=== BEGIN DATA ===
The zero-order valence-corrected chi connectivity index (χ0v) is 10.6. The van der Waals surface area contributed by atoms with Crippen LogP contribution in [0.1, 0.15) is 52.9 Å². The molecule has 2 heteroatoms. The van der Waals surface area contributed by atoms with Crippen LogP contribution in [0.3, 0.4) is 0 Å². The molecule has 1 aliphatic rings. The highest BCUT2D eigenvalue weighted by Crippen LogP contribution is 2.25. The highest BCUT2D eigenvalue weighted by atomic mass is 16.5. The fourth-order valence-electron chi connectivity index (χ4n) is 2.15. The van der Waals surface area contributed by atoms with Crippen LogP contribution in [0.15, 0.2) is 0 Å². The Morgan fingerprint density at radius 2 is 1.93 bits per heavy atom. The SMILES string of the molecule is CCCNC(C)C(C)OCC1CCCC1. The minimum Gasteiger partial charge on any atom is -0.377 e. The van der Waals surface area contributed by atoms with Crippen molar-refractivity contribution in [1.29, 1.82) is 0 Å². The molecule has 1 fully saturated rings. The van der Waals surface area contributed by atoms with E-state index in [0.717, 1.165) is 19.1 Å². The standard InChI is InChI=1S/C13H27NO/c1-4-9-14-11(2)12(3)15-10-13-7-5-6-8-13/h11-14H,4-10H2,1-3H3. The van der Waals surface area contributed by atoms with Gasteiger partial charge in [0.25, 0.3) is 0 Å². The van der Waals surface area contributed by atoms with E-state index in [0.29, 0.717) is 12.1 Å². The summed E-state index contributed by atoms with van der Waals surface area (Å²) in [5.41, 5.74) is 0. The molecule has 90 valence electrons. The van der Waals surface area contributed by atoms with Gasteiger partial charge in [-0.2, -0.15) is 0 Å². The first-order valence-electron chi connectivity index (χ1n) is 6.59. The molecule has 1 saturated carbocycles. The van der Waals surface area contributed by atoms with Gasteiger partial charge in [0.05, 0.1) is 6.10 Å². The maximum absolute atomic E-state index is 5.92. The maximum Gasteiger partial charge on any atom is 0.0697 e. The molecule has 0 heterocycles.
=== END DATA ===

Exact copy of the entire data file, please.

The zero-order valence-corrected chi connectivity index (χ0v) is 10.6. The van der Waals surface area contributed by atoms with Crippen LogP contribution in [0.1, 0.15) is 52.9 Å². The molecule has 2 heteroatoms. The van der Waals surface area contributed by atoms with Crippen LogP contribution in [0.3, 0.4) is 0 Å². The molecule has 1 aliphatic rings. The highest BCUT2D eigenvalue weighted by Crippen LogP contribution is 2.25. The highest BCUT2D eigenvalue weighted by atomic mass is 16.5. The fourth-order valence-electron chi connectivity index (χ4n) is 2.15. The van der Waals surface area contributed by atoms with Crippen LogP contribution in [0.15, 0.2) is 0 Å². The Morgan fingerprint density at radius 2 is 1.93 bits per heavy atom. The SMILES string of the molecule is CCCNC(C)C(C)OCC1CCCC1. The minimum Gasteiger partial charge on any atom is -0.377 e. The van der Waals surface area contributed by atoms with Crippen molar-refractivity contribution in [1.29, 1.82) is 0 Å². The molecule has 1 fully saturated rings. The van der Waals surface area contributed by atoms with E-state index in [0.717, 1.165) is 19.1 Å². The standard InChI is InChI=1S/C13H27NO/c1-4-9-14-11(2)12(3)15-10-13-7-5-6-8-13/h11-14H,4-10H2,1-3H3. The van der Waals surface area contributed by atoms with Gasteiger partial charge in [0.25, 0.3) is 0 Å². The van der Waals surface area contributed by atoms with E-state index in [0.29, 0.717) is 12.1 Å². The summed E-state index contributed by atoms with van der Waals surface area (Å²) in [5.41, 5.74) is 0. The molecule has 90 valence electrons. The van der Waals surface area contributed by atoms with Gasteiger partial charge in [-0.2, -0.15) is 0 Å². The first-order valence-electron chi connectivity index (χ1n) is 6.59. The molecule has 1 saturated carbocycles. The van der Waals surface area contributed by atoms with Gasteiger partial charge in [0.05, 0.1) is 6.10 Å². The maximum absolute atomic E-state index is 5.92. The maximum Gasteiger partial charge on any atom is 0.0697 e. The molecule has 0 heterocycles.